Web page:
How to Remove Rust From Ceramic Sinks

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A bright white, shiny ceramic sink looks wonderful in a kitchen, but get one stain on it and all the brilliance is gone. Rust stains happen easily, especially if you have hard water or leave metal kitchenware in your sink for too long. Be careful what you use to remove the rust with; many products and methods may indeed remove the rust, but damage your sink by deglossing or scratching it. There are, however, a few methods that will work to remove the rust. Most are affordable and use products you already have at home.

Things You'll Need

  • Salt
  • Lemon/lime juice
  • Vinegar
  • Pumice stone
  • Chemical rust removers made for ceramic sinks (such as The Barkeeper's Friend, The Works and CLR)

Home Remedies

  • Wipe down your sink with water, then dry thoroughly and plug the drain.

  • Sprinkle a generous layer of salt over affected area, and add lemon or lime juice on top. Let this mixture stand for several hours.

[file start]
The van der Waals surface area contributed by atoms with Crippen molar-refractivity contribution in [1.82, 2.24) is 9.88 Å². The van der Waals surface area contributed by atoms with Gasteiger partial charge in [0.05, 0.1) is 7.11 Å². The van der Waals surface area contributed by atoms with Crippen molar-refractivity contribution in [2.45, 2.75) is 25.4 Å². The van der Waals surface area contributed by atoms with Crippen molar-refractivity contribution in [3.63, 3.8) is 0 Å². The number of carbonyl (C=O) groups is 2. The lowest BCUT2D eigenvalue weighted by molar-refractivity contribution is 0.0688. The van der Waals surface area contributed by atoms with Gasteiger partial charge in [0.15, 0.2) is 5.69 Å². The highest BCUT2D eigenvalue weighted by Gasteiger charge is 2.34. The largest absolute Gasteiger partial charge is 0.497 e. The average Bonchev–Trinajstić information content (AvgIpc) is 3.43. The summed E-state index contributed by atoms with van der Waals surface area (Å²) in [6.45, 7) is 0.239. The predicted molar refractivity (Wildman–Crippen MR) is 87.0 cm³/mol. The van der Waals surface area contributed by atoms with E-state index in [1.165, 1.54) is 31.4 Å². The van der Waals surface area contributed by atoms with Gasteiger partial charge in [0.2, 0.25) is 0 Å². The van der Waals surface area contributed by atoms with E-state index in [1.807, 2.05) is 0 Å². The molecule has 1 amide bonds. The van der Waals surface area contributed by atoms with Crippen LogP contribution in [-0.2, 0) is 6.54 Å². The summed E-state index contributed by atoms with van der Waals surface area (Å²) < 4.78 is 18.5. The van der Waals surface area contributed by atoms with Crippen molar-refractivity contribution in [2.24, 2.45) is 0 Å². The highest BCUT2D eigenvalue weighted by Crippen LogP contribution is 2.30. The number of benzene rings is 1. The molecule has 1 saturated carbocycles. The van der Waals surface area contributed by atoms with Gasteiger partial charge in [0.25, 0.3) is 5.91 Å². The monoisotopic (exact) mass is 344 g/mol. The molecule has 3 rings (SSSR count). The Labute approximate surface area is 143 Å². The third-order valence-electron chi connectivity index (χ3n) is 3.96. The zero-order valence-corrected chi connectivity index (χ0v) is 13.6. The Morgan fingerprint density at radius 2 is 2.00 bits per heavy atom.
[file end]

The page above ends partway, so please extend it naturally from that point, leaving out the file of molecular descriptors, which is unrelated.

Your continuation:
• Rub out the salt and lemon or lime juice until the stain is gone. Rinse thoroughly.

  • If stain remains, you can either repeat the above steps (allowing the solution to sit in the sink longer) or try using vinegar. Soak a disposable kitchen towel in vinegar.

  • Lay the vinegar towel over the rust stain, and let sit over night.

  • Rub the stain with the vinegar towel and rinse the sink thoroughly.

  • If the vinegar does not work, a wet pumice stone can help to scrub out stains, including rust, and will not scratch the ceramic. Be sure to follow the instructions on the stone.

Chemical Removal

  • Several products available in stores claim to remove rust stains. Be sure to avoid any that contain fluoride, as they can cause stains if left for a long period of time. Find a rust remover that is specifically made for ceramic to decrease the chance of deglossing or scratching. Products that have been known to work well are The Barkeeper's Friend, CLR and The Works.

  • Apply your chosen chemical to the rust stain following the instructions on the package.

  • If the stain is not removed, consider using a different chemical and try again.

Tips & Warnings

  • Do not use harsh chemicals or rough sponges. For example, steel wool will remove rust from a ceramic sink, but it will also seriously scratch and stain the sink. This damage is irreparable. Harsh chemicals, such as full-strength bleach, will take the shine out of the sink and make the sink more susceptible to all stains.
  • To avoid rust stains in ceramic sinks, do not put any metal kitchenware in the sink. If you have hard water that leaves rust stains in your sink, do your best to keep your sink dry between uses, and consider adding a water softener.

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